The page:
Most businesses don't operate as C corporations. Instead, they operate as sole proprietors, partnerships, LLCs and S corporations. For these entities, the income mostly is taxed at the individual tax rates where the top rate is 39.6% although less than half of one percent of individuals are in that top bracket. According to a recent report from the Joint Committee on Taxation (JCT), for 2016, it is estimated that only 6% of individual returns report income of $200,000 or more. For married taxpayers filing jointly, at $200,000 of taxable income, about $45,000 of that income is taxed at 28%. They would need to have over $233,350 in 2016 to get to a 33% marginal tax rate, over $415,700 to get to a 35% marginal rate and over $470,700 to reach a 39.6% marginal rate. If their income consists of capital gain income, it is taxed at 0% and 15% and doesn't reach 20% until income exceeds $470,700. Basically, very few individuals are at today's top individual rates although many who are have a lot of income.
|JCT, JCX-42-17 (9/15/17)|
Recently, Treasury Secretary Mnuchin stated that accounting firms would not get a lower rate even if the rate is reduced for non-C corp entities. He implied that only firms creating manufacturing jobs would justify a rate cut. (Bloomberg, "Trump Officials Temper Expectation of 15% Corporate Tax Rate," by Mohsin and Sink, 9/12/17.) Wow! The government produces lots of data, but I'm concerned that not many policy makers look at it. According to the Bureau of Labor Statistics, accounting jobs are growing faster than for other industries - at an 11% rate. And these are good paying, interesting jobs that are key to business growth overall. In contrast, jobs for fabricators and assemblers are declining by 1%.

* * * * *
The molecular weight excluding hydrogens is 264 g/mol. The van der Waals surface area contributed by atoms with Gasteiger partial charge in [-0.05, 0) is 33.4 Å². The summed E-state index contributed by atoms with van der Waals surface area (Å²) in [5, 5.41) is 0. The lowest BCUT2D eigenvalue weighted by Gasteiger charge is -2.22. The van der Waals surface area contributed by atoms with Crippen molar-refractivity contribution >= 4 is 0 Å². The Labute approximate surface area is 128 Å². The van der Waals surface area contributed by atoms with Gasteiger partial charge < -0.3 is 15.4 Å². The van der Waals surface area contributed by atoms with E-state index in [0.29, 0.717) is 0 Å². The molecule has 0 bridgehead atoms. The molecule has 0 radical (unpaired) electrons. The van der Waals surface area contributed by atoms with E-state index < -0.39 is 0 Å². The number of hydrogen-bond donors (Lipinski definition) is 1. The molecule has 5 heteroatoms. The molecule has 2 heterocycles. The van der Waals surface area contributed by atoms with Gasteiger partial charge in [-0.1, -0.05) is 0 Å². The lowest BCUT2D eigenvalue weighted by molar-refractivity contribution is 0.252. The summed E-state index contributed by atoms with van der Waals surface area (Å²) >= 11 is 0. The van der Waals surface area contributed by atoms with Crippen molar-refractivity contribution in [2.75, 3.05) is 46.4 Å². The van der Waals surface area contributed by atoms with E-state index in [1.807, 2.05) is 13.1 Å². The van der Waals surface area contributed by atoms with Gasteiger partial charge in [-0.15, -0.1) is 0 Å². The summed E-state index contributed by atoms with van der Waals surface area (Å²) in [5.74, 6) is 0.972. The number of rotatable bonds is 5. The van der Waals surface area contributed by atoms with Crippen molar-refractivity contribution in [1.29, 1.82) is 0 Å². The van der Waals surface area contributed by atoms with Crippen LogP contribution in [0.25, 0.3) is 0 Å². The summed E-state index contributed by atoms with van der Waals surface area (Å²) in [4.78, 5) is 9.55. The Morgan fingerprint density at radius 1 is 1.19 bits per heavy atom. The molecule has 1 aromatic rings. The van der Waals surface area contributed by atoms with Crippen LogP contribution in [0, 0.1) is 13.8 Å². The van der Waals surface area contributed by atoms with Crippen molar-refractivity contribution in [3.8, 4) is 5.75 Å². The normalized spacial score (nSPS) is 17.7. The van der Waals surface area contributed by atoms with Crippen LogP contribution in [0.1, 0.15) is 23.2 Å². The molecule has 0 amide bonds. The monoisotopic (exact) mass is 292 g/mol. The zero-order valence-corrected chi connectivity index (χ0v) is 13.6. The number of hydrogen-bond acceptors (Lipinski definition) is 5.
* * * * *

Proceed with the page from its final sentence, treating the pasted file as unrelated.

Barry Melancon, President and CEO, has a blog post on Secretary Mnuchin's comments and the justification for lowering all business tax rates as part of reform - check it out. Also see this AICPA testimony for the Senate Finance Committee's hearing of 9/19/17 on business tax reform.
Note: For the rate cut for non-C corporations, the owners must first pay themselves reasonable compensation to be taxed at individual rates + payroll taxes. The remaining income would be taxed at a lower top rate than other individual income though.
What do you think?